A rollicking, funny, surprisingly thoughtful sendup of the current climate of political discontent.

Pub Date: March 28, 2019

ISBN: 978-1-950437-27-6

Page Count: 202

Publisher: Adelaide Books

Review Posted Online: Dec. 3, 2019

Kirkus Reviews Issue: Feb. 1, 2020

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The best-selling author of tearjerkers like Angel Falls (2000) serves up yet another mountain of mush, topped off with...

SUMMER ISLAND

Talk-show queen takes tumble as millions jeer.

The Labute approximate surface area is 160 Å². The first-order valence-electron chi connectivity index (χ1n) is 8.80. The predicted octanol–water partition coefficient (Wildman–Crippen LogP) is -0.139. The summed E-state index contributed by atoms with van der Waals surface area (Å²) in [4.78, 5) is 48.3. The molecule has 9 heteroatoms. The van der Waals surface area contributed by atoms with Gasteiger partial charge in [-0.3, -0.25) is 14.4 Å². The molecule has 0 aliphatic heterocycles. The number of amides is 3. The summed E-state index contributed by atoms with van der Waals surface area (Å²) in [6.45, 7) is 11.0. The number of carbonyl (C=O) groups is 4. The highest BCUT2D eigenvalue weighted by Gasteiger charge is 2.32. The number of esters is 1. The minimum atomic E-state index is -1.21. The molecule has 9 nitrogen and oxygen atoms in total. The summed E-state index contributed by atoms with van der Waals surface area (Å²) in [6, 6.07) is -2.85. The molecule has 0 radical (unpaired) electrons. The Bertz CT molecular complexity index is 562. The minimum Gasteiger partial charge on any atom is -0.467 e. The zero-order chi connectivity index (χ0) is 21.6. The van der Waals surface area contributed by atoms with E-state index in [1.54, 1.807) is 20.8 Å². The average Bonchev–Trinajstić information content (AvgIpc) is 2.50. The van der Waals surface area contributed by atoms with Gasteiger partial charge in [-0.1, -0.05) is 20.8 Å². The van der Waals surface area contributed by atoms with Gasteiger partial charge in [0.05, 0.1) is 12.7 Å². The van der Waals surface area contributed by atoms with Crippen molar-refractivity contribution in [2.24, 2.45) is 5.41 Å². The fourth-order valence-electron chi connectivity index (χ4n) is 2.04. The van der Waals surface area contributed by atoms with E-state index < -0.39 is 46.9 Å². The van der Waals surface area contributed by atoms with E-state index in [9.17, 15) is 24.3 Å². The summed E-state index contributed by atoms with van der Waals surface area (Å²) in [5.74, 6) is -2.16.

Nora Bridges is a wildly popular radio spokesperson for family-first virtues, but her loyal listeners don't know that she walked out on her husband and teenaged daughters years ago and didn't look back. Now that a former lover has sold racy pix of naked Nora and horny himself to a national tabloid, her estranged daughter Ruby, an unsuccessful stand-up comic in Los Angeles, has been approached to pen a tell-all. Greedy for the fat fee she's been promised, Ruby agrees and heads for the San Juan Islands, eager to get reacquainted with the mom she plans to betray. Once in the family homestead, nasty Ruby alternately sulks and glares at her mother, who is temporarily wheelchair-bound as a result of a post-scandal car crash. Uncaring, Ruby begins writing her side of the story when she's not strolling on the beach with former sweetheart Dean Sloan, the son of wealthy socialites who basically ignored him and his gay brother Eric. Eric, now dying of cancer and also in a wheelchair, has returned to the island. This dismal threesome catch up on old times, recalling their childhood idylls on the island. After Ruby's perfect big sister Caroline shows up, there's another round of heartfelt talk. Nora gradually reveals the truth about her unloving husband and her late father's alcoholism, which led her to seek the approval of others at the cost of her own peace of mind. And so on. Ruby is aghast to discover that she doesn't know everything after all, but Dean offers her subdued comfort. Happy endings await almost everyone—except for readers of this nobly preachy snifflefest.